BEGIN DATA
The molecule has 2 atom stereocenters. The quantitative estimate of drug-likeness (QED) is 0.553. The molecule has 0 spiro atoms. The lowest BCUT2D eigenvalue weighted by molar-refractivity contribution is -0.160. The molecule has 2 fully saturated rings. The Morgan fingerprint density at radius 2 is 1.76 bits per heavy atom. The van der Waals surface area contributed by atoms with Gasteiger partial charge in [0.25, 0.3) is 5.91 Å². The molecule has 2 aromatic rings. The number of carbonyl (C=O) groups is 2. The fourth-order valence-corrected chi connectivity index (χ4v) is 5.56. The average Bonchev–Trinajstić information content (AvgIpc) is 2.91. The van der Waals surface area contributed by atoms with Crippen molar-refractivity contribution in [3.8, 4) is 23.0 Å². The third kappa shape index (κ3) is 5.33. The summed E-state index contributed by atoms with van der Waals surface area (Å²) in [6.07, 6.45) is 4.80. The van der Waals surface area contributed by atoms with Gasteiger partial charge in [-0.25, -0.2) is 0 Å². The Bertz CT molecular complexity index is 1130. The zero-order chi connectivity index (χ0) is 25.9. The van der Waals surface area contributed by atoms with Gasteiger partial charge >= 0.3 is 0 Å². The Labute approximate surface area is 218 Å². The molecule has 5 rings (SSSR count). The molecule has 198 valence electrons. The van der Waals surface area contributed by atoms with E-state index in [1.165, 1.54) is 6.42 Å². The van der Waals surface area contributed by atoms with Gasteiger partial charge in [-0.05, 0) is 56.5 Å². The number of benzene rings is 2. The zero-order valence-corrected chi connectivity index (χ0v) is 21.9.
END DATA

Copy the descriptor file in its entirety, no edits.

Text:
The molecule has 2 atom stereocenters. The quantitative estimate of drug-likeness (QED) is 0.553. The molecule has 0 spiro atoms. The lowest BCUT2D eigenvalue weighted by molar-refractivity contribution is -0.160. The molecule has 2 fully saturated rings. The Morgan fingerprint density at radius 2 is 1.76 bits per heavy atom. The van der Waals surface area contributed by atoms with Gasteiger partial charge in [0.25, 0.3) is 5.91 Å². The molecule has 2 aromatic rings. The number of carbonyl (C=O) groups is 2. The fourth-order valence-corrected chi connectivity index (χ4v) is 5.56. The average Bonchev–Trinajstić information content (AvgIpc) is 2.91. The van der Waals surface area contributed by atoms with Crippen molar-refractivity contribution in [3.8, 4) is 23.0 Å². The third kappa shape index (κ3) is 5.33. The summed E-state index contributed by atoms with van der Waals surface area (Å²) in [6.07, 6.45) is 4.80. The van der Waals surface area contributed by atoms with Gasteiger partial charge in [-0.25, -0.2) is 0 Å². The Bertz CT molecular complexity index is 1130. The zero-order chi connectivity index (χ0) is 25.9. The van der Waals surface area contributed by atoms with Gasteiger partial charge >= 0.3 is 0 Å². The Labute approximate surface area is 218 Å². The molecule has 5 rings (SSSR count). The molecule has 198 valence electrons. The van der Waals surface area contributed by atoms with E-state index in [1.165, 1.54) is 6.42 Å². The van der Waals surface area contributed by atoms with Gasteiger partial charge in [-0.05, 0) is 56.5 Å². The number of benzene rings is 2. The zero-order valence-corrected chi connectivity index (χ0v) is 21.9.